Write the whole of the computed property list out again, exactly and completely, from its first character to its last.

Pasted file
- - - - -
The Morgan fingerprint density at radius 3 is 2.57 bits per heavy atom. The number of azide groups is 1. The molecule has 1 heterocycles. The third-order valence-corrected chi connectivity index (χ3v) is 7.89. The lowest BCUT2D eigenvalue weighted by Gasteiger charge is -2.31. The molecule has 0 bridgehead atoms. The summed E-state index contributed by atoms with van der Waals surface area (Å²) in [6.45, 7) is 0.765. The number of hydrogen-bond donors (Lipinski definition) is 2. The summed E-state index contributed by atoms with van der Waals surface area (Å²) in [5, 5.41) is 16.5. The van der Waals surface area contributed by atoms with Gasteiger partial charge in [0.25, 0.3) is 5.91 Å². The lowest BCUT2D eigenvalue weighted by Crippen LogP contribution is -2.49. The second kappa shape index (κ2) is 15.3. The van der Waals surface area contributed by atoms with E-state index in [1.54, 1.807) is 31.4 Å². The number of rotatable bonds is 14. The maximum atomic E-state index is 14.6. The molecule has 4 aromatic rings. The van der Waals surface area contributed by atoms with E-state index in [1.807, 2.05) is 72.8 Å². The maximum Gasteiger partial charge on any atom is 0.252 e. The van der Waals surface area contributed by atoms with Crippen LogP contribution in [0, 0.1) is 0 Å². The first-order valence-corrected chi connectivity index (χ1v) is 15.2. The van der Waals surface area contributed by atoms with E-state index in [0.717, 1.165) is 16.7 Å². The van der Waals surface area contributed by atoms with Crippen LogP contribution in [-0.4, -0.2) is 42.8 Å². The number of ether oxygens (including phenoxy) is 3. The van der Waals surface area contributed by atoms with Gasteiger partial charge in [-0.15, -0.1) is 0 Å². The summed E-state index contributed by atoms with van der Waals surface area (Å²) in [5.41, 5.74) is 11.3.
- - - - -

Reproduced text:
The Morgan fingerprint density at radius 3 is 2.57 bits per heavy atom. The number of azide groups is 1. The molecule has 1 heterocycles. The third-order valence-corrected chi connectivity index (χ3v) is 7.89. The lowest BCUT2D eigenvalue weighted by Gasteiger charge is -2.31. The molecule has 0 bridgehead atoms. The summed E-state index contributed by atoms with van der Waals surface area (Å²) in [6.45, 7) is 0.765. The number of hydrogen-bond donors (Lipinski definition) is 2. The summed E-state index contributed by atoms with van der Waals surface area (Å²) in [5, 5.41) is 16.5. The van der Waals surface area contributed by atoms with Gasteiger partial charge in [0.25, 0.3) is 5.91 Å². The lowest BCUT2D eigenvalue weighted by Crippen LogP contribution is -2.49. The second kappa shape index (κ2) is 15.3. The van der Waals surface area contributed by atoms with E-state index in [1.54, 1.807) is 31.4 Å². The number of rotatable bonds is 14. The maximum atomic E-state index is 14.6. The molecule has 4 aromatic rings. The van der Waals surface area contributed by atoms with E-state index in [1.807, 2.05) is 72.8 Å². The maximum Gasteiger partial charge on any atom is 0.252 e. The van der Waals surface area contributed by atoms with Crippen LogP contribution in [0, 0.1) is 0 Å². The first-order valence-corrected chi connectivity index (χ1v) is 15.2. The van der Waals surface area contributed by atoms with E-state index in [0.717, 1.165) is 16.7 Å². The van der Waals surface area contributed by atoms with Crippen LogP contribution in [-0.4, -0.2) is 42.8 Å². The number of ether oxygens (including phenoxy) is 3. The van der Waals surface area contributed by atoms with Gasteiger partial charge in [-0.15, -0.1) is 0 Å². The summed E-state index contributed by atoms with van der Waals surface area (Å²) in [5.41, 5.74) is 11.3.